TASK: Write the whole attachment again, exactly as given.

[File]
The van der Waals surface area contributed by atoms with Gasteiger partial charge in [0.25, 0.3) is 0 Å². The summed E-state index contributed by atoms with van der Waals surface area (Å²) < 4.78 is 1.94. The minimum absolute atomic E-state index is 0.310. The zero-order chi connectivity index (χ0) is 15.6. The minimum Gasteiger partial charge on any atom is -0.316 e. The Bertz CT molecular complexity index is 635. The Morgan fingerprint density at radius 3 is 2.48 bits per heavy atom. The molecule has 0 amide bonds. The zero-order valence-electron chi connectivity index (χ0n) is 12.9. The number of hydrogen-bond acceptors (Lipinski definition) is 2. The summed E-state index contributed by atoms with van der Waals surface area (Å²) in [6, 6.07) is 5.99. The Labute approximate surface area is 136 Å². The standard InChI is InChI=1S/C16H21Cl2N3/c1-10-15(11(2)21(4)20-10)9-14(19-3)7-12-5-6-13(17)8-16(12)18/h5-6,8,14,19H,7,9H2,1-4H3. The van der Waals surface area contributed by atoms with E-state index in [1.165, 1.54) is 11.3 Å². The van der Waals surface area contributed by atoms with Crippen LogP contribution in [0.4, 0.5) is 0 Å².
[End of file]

The van der Waals surface area contributed by atoms with Gasteiger partial charge in [0.25, 0.3) is 0 Å². The summed E-state index contributed by atoms with van der Waals surface area (Å²) < 4.78 is 1.94. The minimum absolute atomic E-state index is 0.310. The zero-order chi connectivity index (χ0) is 15.6. The minimum Gasteiger partial charge on any atom is -0.316 e. The Bertz CT molecular complexity index is 635. The Morgan fingerprint density at radius 3 is 2.48 bits per heavy atom. The molecule has 0 amide bonds. The zero-order valence-electron chi connectivity index (χ0n) is 12.9. The number of hydrogen-bond acceptors (Lipinski definition) is 2. The summed E-state index contributed by atoms with van der Waals surface area (Å²) in [6, 6.07) is 5.99. The Labute approximate surface area is 136 Å². The standard InChI is InChI=1S/C16H21Cl2N3/c1-10-15(11(2)21(4)20-10)9-14(19-3)7-12-5-6-13(17)8-16(12)18/h5-6,8,14,19H,7,9H2,1-4H3. The van der Waals surface area contributed by atoms with E-state index in [1.165, 1.54) is 11.3 Å². The van der Waals surface area contributed by atoms with Crippen LogP contribution in [0.4, 0.5) is 0 Å².